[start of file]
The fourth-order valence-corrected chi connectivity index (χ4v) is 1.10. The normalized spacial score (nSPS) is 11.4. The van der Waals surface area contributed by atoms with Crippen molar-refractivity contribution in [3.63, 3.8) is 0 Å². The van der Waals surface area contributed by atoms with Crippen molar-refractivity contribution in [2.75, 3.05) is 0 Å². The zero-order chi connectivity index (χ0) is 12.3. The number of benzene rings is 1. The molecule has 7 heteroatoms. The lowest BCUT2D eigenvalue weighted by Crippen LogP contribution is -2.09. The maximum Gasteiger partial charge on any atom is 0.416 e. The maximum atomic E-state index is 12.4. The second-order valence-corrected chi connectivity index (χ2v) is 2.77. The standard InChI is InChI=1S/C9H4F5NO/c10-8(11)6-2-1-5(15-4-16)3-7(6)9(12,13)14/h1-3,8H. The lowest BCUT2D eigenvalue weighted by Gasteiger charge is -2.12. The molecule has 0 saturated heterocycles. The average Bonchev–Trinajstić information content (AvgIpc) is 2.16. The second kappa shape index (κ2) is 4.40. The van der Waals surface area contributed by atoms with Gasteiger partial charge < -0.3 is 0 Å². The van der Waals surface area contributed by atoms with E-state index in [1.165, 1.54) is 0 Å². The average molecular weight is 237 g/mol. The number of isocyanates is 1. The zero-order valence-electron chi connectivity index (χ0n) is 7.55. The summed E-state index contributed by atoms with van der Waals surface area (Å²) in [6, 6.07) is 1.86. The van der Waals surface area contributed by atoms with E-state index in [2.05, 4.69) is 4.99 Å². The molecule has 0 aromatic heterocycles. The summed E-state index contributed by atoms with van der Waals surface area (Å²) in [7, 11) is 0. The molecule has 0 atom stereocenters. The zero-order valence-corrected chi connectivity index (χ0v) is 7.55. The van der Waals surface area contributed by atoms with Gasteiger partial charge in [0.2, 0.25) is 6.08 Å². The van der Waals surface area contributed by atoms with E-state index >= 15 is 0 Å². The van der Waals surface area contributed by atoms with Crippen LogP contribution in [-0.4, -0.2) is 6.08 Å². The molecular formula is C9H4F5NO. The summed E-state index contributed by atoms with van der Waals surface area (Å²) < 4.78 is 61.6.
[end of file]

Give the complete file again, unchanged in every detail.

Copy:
The fourth-order valence-corrected chi connectivity index (χ4v) is 1.10. The normalized spacial score (nSPS) is 11.4. The van der Waals surface area contributed by atoms with Crippen molar-refractivity contribution in [3.63, 3.8) is 0 Å². The van der Waals surface area contributed by atoms with Crippen molar-refractivity contribution in [2.75, 3.05) is 0 Å². The zero-order chi connectivity index (χ0) is 12.3. The number of benzene rings is 1. The molecule has 7 heteroatoms. The lowest BCUT2D eigenvalue weighted by Crippen LogP contribution is -2.09. The maximum Gasteiger partial charge on any atom is 0.416 e. The maximum atomic E-state index is 12.4. The second-order valence-corrected chi connectivity index (χ2v) is 2.77. The standard InChI is InChI=1S/C9H4F5NO/c10-8(11)6-2-1-5(15-4-16)3-7(6)9(12,13)14/h1-3,8H. The lowest BCUT2D eigenvalue weighted by Gasteiger charge is -2.12. The molecule has 0 saturated heterocycles. The average Bonchev–Trinajstić information content (AvgIpc) is 2.16. The second kappa shape index (κ2) is 4.40. The van der Waals surface area contributed by atoms with Gasteiger partial charge < -0.3 is 0 Å². The van der Waals surface area contributed by atoms with E-state index in [1.165, 1.54) is 0 Å². The average molecular weight is 237 g/mol. The number of isocyanates is 1. The zero-order valence-electron chi connectivity index (χ0n) is 7.55. The summed E-state index contributed by atoms with van der Waals surface area (Å²) in [6, 6.07) is 1.86. The van der Waals surface area contributed by atoms with E-state index in [2.05, 4.69) is 4.99 Å². The molecule has 0 aromatic heterocycles. The summed E-state index contributed by atoms with van der Waals surface area (Å²) in [7, 11) is 0. The molecule has 0 atom stereocenters. The zero-order valence-corrected chi connectivity index (χ0v) is 7.55. The van der Waals surface area contributed by atoms with Gasteiger partial charge in [0.2, 0.25) is 6.08 Å². The van der Waals surface area contributed by atoms with E-state index >= 15 is 0 Å². The van der Waals surface area contributed by atoms with Crippen LogP contribution in [-0.4, -0.2) is 6.08 Å². The molecular formula is C9H4F5NO. The summed E-state index contributed by atoms with van der Waals surface area (Å²) < 4.78 is 61.6.